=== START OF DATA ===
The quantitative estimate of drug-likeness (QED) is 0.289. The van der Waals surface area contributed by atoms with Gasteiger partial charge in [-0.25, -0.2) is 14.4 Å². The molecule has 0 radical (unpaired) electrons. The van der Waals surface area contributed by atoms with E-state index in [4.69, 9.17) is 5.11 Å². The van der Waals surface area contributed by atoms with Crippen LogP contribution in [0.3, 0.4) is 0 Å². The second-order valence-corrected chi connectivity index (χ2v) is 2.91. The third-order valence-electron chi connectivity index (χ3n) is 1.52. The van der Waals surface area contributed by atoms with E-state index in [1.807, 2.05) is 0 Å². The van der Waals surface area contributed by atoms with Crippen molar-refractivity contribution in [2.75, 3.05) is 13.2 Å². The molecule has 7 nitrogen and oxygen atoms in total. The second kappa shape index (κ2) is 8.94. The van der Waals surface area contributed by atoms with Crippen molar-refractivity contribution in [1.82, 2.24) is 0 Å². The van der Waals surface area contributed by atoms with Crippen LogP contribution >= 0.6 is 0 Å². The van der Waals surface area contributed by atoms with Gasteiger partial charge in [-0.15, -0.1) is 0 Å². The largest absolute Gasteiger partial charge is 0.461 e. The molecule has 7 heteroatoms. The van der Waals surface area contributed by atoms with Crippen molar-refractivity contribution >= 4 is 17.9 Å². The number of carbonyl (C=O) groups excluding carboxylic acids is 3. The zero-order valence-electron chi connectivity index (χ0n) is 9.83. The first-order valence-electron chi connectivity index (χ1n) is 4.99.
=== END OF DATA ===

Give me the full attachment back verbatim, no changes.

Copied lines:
The quantitative estimate of drug-likeness (QED) is 0.289. The van der Waals surface area contributed by atoms with Gasteiger partial charge in [-0.25, -0.2) is 14.4 Å². The molecule has 0 radical (unpaired) electrons. The van der Waals surface area contributed by atoms with E-state index in [4.69, 9.17) is 5.11 Å². The van der Waals surface area contributed by atoms with Crippen LogP contribution in [0.3, 0.4) is 0 Å². The second-order valence-corrected chi connectivity index (χ2v) is 2.91. The third-order valence-electron chi connectivity index (χ3n) is 1.52. The van der Waals surface area contributed by atoms with E-state index in [1.807, 2.05) is 0 Å². The van der Waals surface area contributed by atoms with Crippen molar-refractivity contribution in [2.75, 3.05) is 13.2 Å². The molecule has 7 nitrogen and oxygen atoms in total. The second kappa shape index (κ2) is 8.94. The van der Waals surface area contributed by atoms with Crippen molar-refractivity contribution in [1.82, 2.24) is 0 Å². The van der Waals surface area contributed by atoms with Crippen LogP contribution >= 0.6 is 0 Å². The van der Waals surface area contributed by atoms with Gasteiger partial charge in [-0.15, -0.1) is 0 Å². The largest absolute Gasteiger partial charge is 0.461 e. The molecule has 7 heteroatoms. The van der Waals surface area contributed by atoms with Crippen molar-refractivity contribution >= 4 is 17.9 Å². The number of carbonyl (C=O) groups excluding carboxylic acids is 3. The zero-order valence-electron chi connectivity index (χ0n) is 9.83. The first-order valence-electron chi connectivity index (χ1n) is 4.99.